Hong Kong Cracks Down on Illegal Money Flows from China Trade

A teller counts US dollars and Chinese 100-yuan notes at a bank in Hefei, east China's Anhui province on January 16, 2011

A record net $674 billion left China last year, the International Institute of Finance estimates. A further $175 billion left China in the first quarter. 

Saint Chatterjee reports: Hong Kong is conducting a multi-pronged customs, shipping and financial sector crackdown against so-called fake trade invoicing that allows billions of dollars of capital to leave China illegally.

Hong Kong’s central bank told Reuters it has beefed up its scrutiny of banks’ trade financing operations, while customs officials are doing more random checks on shipments crossing border posts and conducting raids on warehouses to ensure the authenticity of goods, senior officials working in shipping, logistics and banking said. The head of a logistics company said surprise customs inspections at Hong Kong border posts had doubled.

A Hong Kong policeman stands guard at Hong Kong's border with Shenzhen, China April 29, 2016. REUTERS/Bobby Yip

A Hong Kong policeman stands guard at Hong Kong’s border with Shenzhen, China April 29, 2016. REUTERS/Bobby Yip

The sources declined to be identified given the sensitivity of the issues.

They said the increased efforts began this year and reflected concerns about billions of dollars in illicit cash authorities suspect are being channeled through Hong Kong following a stock market crash in China last year.

“Examinations and investigations reflect one of the strongest trends we are seeing now in the financial sector,” said Urszula McCormack, a partner at law firm King & Wood Mallesons, which helped co-author a report published by The Hong Kong Association of Banks in February that highlighted shipping as a sector where fake invoicing can thrive.

Rising property prices in the city mean few bookshops can afford ground-floor premises - except those backed by China’s official Liaison Office. Photograph: Jonas Gratzer/LightRocket via Getty Images

China has become increasingly concerned about capital outflows since the middle of last year when Chinese rushed to get money offshore for safekeeping or to invest following the stock market slump and unexpected yuan devaluation.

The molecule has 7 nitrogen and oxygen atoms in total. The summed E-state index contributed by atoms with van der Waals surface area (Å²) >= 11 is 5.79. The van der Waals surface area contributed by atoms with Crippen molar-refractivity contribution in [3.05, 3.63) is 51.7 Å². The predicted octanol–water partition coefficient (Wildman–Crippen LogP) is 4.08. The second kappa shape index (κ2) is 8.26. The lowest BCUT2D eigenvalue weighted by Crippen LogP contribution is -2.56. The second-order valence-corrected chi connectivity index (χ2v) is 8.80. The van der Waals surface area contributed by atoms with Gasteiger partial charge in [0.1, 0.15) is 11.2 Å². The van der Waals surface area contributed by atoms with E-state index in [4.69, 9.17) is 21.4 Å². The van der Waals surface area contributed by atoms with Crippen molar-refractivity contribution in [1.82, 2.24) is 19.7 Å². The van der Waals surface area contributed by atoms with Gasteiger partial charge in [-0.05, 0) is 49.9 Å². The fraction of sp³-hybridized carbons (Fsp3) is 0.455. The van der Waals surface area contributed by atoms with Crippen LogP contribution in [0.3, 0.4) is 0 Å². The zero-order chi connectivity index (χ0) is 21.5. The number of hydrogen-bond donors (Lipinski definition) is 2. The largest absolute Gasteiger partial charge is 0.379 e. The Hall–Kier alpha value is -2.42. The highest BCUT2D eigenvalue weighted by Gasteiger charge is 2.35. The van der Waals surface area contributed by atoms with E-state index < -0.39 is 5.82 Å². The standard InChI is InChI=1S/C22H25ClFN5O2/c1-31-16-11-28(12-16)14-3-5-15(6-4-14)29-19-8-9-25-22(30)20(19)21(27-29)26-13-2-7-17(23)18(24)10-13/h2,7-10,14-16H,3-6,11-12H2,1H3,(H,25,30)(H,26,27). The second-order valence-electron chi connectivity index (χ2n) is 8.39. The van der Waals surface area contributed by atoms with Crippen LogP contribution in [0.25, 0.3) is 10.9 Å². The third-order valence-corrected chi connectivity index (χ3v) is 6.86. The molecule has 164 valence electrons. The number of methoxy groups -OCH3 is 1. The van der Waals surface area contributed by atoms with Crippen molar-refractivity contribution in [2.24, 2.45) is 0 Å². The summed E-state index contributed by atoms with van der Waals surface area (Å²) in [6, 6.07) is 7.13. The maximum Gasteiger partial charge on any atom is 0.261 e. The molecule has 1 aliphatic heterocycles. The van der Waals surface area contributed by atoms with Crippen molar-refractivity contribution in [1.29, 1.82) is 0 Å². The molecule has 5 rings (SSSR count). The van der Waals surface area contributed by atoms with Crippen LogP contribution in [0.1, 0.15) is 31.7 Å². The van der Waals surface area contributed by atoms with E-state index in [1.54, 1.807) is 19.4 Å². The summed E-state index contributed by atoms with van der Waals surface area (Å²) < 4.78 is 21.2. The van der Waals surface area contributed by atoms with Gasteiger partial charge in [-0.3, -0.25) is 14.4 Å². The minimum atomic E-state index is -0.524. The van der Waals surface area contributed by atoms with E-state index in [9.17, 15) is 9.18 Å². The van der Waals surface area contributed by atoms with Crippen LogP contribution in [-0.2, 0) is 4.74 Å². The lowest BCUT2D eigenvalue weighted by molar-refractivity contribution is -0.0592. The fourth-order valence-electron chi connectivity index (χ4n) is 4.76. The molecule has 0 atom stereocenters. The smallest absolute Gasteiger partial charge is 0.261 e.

Hong Kong is the most popular route, analysts say, because of its proximity to China.

Chinese authorities have tried to staunch the outflows by tightening cross-border investment quotas, stepping up enforcement action of existing rules and restricting residents from buying financial products, such as insurance policies, offered in Hong Kong. But the trade channel had largely been left untouched given the complexity and magnitude of transactions involved.

A record net $674 billion left China last year, the International Institute of Finance estimates. A further $175 billion left China in the first quarter. China had been a long-term net importer of dollars.

While capital flows reflect legitimate business, analysts say the gap between trade figures reported by China and by Hong Kong for the same goods shows how imports and exports are being used to spirit cash offshore.

In December, for example, the gap between Chinese imports from Hong Kong and Hong Kong’s exports to China – a rough indicator of capital flowing through trade – surged to a record $1.9 billion, which many economists attributed to falsifying trade invoices.

The December figures show that one dollar in every 10 of exports from Hong Kong to China may have been falsified to skirt China’s capital controls, Thomson Reuters calculations show.

By March, the gap was still a relatively large $1.4 billion….(read more)

Source: Reuters

(Additional reporting by Michelle Chen, Stella Tsang, James Pomfret and Clare Baldwin; Editing by Neil Fullick)



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